These particular aspects of medical missions are what make it unique.


Thursday, September 13, 2018

Images of Kenya: The Wildlife

Going on safari is a magical experience.  We had the privilege of going several times because we lived so close to Maasai Mara, Kenya's most well-known game preserve.  The savannah is an awe-inspiring place, a habitat with a broad diversity of wildlife that reminds us how masterful and creative our Creator God is.

These animals offer Kenya an economic boost because of the steady stream of tourists that come to see them.  And no wonder!  Going on safari is a once-in-a-lifetime experience (unless you're like us and live so close you can even do day trips - can't complain about that!).

These photos really don't do it justice.  But they offer a glimpse.

And yes, these are all my photos.  I've been asked many times if they are.  Just a regular DSLR camera, up close and personal with the animals.


I think of Aslan every time I see this photo


ubiquitous antelope


Mama zebra and baby


solitary giraffe


these two rhinos are under surveillance 24/7 
by the Kenyan Wildlife Service, 
to ensure they are protected from poachers


the Swahili word for zebra is "punda milia" 
which means "striped donkey"


leopard, one of the more elusive big cats


male ostrich


hippos are surprisingly loud creatures


baby hippo!


gathering around the water hole


hyena


we saw these beauties and Asa 
started staying "twiga"
which is Swahili for giraffe


secretary bird, which we knew all about 
from watching a Wild Kratts episode


pair of lions


cheetah


cheetah siblings recently independent from their mother


Hello, elephant!


a herd of female elephants


baby cape buffalo


silver-backed jackal


mama lion moving her cub 
to a new location


lazy lions


line of giraffes


yes, the safari jeeps really do get that close


mama baboon and baby


baby baboon!


mama rhinoceros and baby, a very rare sight


flamingo


flamingo stretching its wings


These last photos are not from safari.  But they are more examples of Kenya's diverse and incredible wildlife.


chameleon, which we could find easily 
in the yard around our house


starfish at the coast


moray eel in the tide pools at the coast


crab at the beach


Wednesday, August 15, 2018

Images of Kenya: The Culture

The best way to explain Kenyan culture is through snapshots.  There was much we had to learn about living in this culture, and much we loved about it.


church services in the village are long, 
usually several hours, and singing is a 
jubilant experience and is usually 
combined with dancing


singing and dancing at church


offerings include money as well as other items
like produce from the shambas (farms),
or even livestock like this chicken


the Bible and this hymnbook are some 
of the few texts written in the 
local Kipsigis language around Tenwek


an outhouse - this is a very nice one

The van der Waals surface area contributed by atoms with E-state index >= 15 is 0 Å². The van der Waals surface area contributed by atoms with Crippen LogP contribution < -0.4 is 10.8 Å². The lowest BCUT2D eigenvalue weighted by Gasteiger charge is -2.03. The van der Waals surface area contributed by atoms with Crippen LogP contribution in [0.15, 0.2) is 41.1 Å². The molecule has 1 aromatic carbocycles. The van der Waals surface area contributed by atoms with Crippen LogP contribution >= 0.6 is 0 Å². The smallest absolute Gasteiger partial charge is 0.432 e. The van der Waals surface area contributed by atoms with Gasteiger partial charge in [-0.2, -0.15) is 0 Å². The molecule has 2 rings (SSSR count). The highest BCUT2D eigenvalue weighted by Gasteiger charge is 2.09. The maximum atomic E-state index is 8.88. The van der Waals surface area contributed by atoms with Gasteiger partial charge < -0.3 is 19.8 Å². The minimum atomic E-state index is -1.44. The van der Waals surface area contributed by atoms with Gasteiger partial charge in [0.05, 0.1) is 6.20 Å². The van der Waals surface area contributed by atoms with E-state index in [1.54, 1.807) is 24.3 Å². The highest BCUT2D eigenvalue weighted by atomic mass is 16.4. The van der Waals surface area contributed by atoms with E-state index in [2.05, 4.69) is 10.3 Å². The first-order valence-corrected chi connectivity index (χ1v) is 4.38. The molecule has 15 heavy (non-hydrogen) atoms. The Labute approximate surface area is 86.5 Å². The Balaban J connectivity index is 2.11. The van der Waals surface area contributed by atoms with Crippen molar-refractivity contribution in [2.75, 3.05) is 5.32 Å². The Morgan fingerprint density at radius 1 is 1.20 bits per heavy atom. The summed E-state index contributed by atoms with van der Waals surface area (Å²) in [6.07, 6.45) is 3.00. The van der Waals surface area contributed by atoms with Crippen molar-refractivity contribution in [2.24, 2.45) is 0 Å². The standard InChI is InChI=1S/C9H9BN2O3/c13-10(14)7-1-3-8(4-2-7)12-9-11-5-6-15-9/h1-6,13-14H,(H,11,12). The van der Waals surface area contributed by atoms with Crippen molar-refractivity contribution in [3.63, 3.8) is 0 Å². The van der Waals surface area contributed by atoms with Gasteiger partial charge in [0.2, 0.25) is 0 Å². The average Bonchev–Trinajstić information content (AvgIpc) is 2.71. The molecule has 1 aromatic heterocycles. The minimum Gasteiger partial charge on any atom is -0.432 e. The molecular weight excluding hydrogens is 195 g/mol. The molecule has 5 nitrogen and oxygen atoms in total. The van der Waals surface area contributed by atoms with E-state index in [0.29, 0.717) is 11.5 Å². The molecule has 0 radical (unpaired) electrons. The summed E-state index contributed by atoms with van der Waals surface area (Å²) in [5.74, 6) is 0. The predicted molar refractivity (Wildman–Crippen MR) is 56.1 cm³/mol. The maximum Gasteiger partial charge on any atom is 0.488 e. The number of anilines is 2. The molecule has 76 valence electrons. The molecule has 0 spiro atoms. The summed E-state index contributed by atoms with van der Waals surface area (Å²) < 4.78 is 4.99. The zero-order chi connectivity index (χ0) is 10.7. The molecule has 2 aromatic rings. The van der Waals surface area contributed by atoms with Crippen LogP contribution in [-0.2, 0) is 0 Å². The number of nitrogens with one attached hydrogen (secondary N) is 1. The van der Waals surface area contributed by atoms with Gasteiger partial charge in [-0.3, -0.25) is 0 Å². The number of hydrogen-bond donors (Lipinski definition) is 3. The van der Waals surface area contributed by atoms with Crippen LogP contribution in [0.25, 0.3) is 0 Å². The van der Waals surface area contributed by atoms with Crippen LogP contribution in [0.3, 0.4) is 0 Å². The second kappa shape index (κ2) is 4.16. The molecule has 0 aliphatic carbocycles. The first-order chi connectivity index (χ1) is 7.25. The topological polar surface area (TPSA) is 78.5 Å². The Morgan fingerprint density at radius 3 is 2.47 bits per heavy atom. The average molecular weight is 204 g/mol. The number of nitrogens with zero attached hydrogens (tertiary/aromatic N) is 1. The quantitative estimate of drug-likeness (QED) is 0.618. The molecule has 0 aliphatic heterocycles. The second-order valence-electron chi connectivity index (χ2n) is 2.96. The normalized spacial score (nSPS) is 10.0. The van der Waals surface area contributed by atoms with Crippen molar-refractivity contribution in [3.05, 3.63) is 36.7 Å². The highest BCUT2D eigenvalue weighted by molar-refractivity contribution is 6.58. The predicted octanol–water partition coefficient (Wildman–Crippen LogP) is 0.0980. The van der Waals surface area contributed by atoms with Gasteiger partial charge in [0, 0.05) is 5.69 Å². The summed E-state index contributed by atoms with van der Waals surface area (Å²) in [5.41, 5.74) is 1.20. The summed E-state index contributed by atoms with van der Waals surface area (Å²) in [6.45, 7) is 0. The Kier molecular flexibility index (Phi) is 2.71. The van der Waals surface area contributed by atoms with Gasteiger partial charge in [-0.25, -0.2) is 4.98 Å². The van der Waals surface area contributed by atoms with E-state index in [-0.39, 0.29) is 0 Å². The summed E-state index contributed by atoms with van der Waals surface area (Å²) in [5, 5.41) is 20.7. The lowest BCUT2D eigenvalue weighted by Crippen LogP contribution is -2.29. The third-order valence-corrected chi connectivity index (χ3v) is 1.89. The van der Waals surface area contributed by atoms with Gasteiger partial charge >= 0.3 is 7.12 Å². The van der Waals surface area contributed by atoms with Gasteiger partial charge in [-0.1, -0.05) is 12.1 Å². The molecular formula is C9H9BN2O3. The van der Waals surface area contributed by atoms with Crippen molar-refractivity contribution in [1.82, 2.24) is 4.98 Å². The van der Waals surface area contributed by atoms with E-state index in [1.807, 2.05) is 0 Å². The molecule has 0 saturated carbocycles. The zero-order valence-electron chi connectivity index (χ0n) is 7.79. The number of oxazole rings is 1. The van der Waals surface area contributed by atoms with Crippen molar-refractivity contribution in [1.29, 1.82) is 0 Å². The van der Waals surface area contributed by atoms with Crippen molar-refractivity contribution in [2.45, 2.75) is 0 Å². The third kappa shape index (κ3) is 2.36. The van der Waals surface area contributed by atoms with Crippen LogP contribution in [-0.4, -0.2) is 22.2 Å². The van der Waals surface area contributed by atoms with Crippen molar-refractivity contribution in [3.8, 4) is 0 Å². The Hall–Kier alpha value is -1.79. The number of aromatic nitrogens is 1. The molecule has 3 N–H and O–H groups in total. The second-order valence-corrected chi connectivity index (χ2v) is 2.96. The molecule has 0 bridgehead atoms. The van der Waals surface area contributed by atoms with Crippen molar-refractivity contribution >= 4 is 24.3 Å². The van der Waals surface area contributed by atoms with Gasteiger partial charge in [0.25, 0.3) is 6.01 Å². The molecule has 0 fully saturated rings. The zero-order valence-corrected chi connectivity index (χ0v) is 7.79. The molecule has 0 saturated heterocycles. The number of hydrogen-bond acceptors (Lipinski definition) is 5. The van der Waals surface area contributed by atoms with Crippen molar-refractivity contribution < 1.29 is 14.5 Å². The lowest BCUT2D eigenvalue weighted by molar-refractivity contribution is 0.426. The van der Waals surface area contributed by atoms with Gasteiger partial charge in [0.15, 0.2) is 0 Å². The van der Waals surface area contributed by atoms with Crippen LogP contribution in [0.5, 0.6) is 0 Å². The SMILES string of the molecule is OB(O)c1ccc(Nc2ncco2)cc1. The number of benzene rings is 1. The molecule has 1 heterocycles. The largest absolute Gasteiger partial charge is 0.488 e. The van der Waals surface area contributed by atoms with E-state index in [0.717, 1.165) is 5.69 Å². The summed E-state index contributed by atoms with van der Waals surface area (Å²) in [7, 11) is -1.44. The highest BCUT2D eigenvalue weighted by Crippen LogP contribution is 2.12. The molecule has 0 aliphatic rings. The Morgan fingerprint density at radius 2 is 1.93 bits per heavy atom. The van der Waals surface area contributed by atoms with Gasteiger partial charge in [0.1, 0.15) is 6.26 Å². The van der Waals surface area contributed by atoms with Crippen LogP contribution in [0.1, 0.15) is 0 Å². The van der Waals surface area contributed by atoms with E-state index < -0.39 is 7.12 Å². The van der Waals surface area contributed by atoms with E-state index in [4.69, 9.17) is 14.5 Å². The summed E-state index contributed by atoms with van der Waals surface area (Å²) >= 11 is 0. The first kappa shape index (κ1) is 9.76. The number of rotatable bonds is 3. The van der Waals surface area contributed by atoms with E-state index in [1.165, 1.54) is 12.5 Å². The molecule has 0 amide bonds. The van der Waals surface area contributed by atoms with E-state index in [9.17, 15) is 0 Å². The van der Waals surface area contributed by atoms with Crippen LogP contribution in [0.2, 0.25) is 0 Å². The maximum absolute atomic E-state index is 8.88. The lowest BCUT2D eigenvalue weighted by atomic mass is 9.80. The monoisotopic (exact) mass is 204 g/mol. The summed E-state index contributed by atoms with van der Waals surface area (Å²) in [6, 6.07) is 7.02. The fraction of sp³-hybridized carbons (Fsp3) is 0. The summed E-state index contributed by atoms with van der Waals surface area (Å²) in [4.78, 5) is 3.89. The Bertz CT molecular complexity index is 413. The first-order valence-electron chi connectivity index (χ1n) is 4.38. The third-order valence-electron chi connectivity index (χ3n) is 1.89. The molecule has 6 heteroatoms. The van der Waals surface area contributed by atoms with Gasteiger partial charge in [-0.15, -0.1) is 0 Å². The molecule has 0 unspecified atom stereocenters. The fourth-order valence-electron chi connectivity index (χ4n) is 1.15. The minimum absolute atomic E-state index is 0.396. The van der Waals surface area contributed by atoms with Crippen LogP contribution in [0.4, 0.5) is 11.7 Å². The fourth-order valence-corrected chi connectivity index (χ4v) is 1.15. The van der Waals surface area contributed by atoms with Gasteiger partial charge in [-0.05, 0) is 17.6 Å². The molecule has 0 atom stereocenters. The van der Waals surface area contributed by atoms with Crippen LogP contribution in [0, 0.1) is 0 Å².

an inside view of the "squatty potty"


rice at a celebration


rice can be cooked in huge quantities
so it's perfect for large gatherings


beans and rice (and pototoes) at a funeral


this funeral was a joyous event, 
evidenced by this dancing trio,
celebrating a long life well lived


there's always room for everyone on the road 
(or so it's thought)


motorcycles are called piki pikis or boda bodas
and they are everywhere - the cheapest and 
most dangerous mode of transportation


no load is too big for any vehicle...


...even for piki pikis






I cannot tell you how common 
it is to see things like this.


handwashing before a meal at someone's home


Kenyan fast food - roasted corn 
on the side of the road


in the rainy season it's important to put your 
laundry on the line before the rain clouds roll in


children gathered after a church service - 
a great time for fellowship


Chai is an extremely important aspect of Kenyan culture.
Many Kenyans drink chai in the morning, mid-morning, 
lunch, mid-afternoon, and again in the evening.  
The hospital nearly comes to a halt when it's chai time 
in the morning.  It's a chance to take a break and visit 
with each other.  We always had a chai break 
at home with our househelpers too.


Kenyan children typically begin drinking chai 
when they're two years old.  Asa reached that 
milestone while we were there and enjoyed 
his first cup of chai with our househelper.


Visiting friends in their homes is a huge honor, 
and they typically prepare a wonderful meal 
(including chai, of course) for your visit.  It usually 
takes hours to visit someone in their home because 
when you're visiting with friends there is 
nowhere else you need to be!


children are responsible for chores at a young age - 
these boys are in charge of watching the family's cattle


many people have big rain barrels (the black tank 
to the left) for acquiring drinking water 
as well as avoiding hauling water from the river


honoring people with gifts is a common part of 
saying goodbye - this Maasai blanket, the apron 
and the bag were gifts given to us by the Family 
Medicine residents as we prepared to leave Tenwek


"football" is the most popular 
sport in Kenya (of course!)